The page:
> that is passed around everywhere, for no added value.

Oh come on.

If you had just written the damn thing in plain English, then it would be trivial to say: 

   The input to the direct mapping is an input database and a base IRI.
   The column IRI of a column is the concatenation of the stem IRI and
   the percent-encoded column name of the column.

But you've decided to use some overly restrictive formalism that requires awkward contortions to do something as trivial as this. That is a problem with the *formalism*, and no excuse for writing a mapping that claims to map RDB to RDF, but in reality maps RDB to something that isn't RDF.

I strongly disagree with the notion that fixing internal inconsistencies (the DM claims to produce absolute IRIs, but actually doesn't; it claims to produce conforming RDF graphs, but actually doesn't) has "no added value".

> I wonder if there is a discussion in the RDF community to add relative
> URI. At least, we have a perfect use-case here with the Direct Mapping
> to consider this option, and I suggest the RDB2RDF WG to speak with the
> RDF WG on this subject.

Given that the RDF spec has been around for seven years and has tens of thousands of man-hours invested in implementations, and the WG has a narrowly defined charter, such a proposal is not very likely to go anywhere.

Making this change in the Direct Mapping, on the other hand, could be as easy as adding the two sentences above in the right place, and scrapping (or fixing) the maths…

>> I'll stop here and withdraw my earlier assertion that Section 3 may be ready for Last Call.
> I was so desperate to have someone else to look at that stuff that I
> used the "ready for Last Call" trick.


Well, it worked.

> Richard, I *highly* appreciate
> your review and the time you spent on it. Be sure that I will fix that
> stuff when I'll be back from vacation (unless Eric does it before me).

Thanks, that's appreciated.

> <rant>


> Anyway, I'm really disappointed that it took so many months to have
> another pair of eyes reading this document (more than a year actually,
> if you consider Eric's first proposal).

I can't speak for others, but what stopped me from looking at it is the fact that the document has four editors who don't seem to speak with each other and seem to be more interested in stylistic exercises than in clear and simple communication of a technical artefact.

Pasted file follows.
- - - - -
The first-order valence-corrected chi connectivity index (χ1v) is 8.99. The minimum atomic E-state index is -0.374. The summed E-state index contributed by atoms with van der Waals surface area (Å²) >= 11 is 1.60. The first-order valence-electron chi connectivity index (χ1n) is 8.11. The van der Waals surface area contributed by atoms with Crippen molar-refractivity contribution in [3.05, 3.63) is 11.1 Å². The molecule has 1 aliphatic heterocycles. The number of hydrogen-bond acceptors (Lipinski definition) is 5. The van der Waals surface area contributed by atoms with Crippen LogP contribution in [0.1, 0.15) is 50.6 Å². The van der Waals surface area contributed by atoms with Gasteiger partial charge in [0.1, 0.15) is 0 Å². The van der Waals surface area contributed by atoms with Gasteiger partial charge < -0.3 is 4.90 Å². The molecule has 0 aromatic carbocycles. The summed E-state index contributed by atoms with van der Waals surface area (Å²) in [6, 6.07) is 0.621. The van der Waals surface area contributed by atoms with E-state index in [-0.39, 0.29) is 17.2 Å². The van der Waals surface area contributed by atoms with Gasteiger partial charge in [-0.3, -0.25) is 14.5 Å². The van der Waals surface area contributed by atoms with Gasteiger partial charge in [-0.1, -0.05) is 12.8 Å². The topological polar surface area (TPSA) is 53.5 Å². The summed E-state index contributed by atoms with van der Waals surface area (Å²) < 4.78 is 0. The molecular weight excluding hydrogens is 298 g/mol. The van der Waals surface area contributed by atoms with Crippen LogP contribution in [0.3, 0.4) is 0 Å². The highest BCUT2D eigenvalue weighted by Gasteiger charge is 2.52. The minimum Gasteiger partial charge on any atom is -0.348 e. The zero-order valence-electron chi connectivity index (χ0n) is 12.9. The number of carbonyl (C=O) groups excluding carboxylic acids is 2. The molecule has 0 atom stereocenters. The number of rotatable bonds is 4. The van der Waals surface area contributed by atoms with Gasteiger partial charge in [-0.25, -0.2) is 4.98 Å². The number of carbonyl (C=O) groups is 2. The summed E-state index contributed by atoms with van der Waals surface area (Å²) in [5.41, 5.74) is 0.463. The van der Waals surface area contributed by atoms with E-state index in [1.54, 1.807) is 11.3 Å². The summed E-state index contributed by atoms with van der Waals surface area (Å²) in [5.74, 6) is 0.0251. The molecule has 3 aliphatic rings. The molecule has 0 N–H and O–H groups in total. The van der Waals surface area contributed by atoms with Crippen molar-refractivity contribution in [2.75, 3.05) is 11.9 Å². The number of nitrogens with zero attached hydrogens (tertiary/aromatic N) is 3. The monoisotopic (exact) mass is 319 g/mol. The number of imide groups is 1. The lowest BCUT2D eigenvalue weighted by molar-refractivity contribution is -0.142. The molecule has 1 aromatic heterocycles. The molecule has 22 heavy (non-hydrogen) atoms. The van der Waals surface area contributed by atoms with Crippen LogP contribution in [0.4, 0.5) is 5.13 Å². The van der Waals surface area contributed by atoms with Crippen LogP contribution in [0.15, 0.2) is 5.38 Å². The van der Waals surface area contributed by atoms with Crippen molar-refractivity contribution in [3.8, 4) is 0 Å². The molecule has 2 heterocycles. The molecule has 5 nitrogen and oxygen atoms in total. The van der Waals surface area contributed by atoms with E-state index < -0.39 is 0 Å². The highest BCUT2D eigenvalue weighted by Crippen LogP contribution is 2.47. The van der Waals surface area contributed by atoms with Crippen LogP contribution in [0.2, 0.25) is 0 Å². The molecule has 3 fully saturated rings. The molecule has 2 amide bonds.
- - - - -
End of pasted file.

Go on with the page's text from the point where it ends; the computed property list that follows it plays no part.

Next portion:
Quoting myself, from November last year:

“And that's the last thing I intend to say about the direct mapping  
thingy until the three editors have managed to present the WG with a  
single version of the document endorsed by all of them.”

It has been eight months or so since then, and to the best of my knowledge the editors have done NOTHING towards resolving the main problem of their document: that it has *four* descriptions of the same thing. That's *still* three too much.

You can expect to get some reviews when you have made up your mind which version is the normative one.

> I'll be even more disappointed
> if the WG decides to change fundamental things like the definition of
> RDB (I'm still amazed how it was possible for a group called RDB2RDF to
> not define RDB once and for all, before doing anything else),

We established early on that we use the 2008 version of ISO/IEC 9075 as the starting point for both the direct mapping and for R2RML.

> the
> dependent types notation or even the syntax, as this has been in place
> for a long time, with repeated calls to read this stuff in order to move
> forward.

My position has been, since day one, that a plain English version is to be preferred over any formalism, and I have loudly expressed this more than once over the lifetime of this group.

> I just hope that Richard won't be the only one, and that others will get
> their hands (and eyes) dirty as well.

And I hope that you, as well as the three other editors, stop fiddling around with your own little section and take responsibility for the document as a whole.


Received on Sunday, 10 July 2011 14:47:29 UTC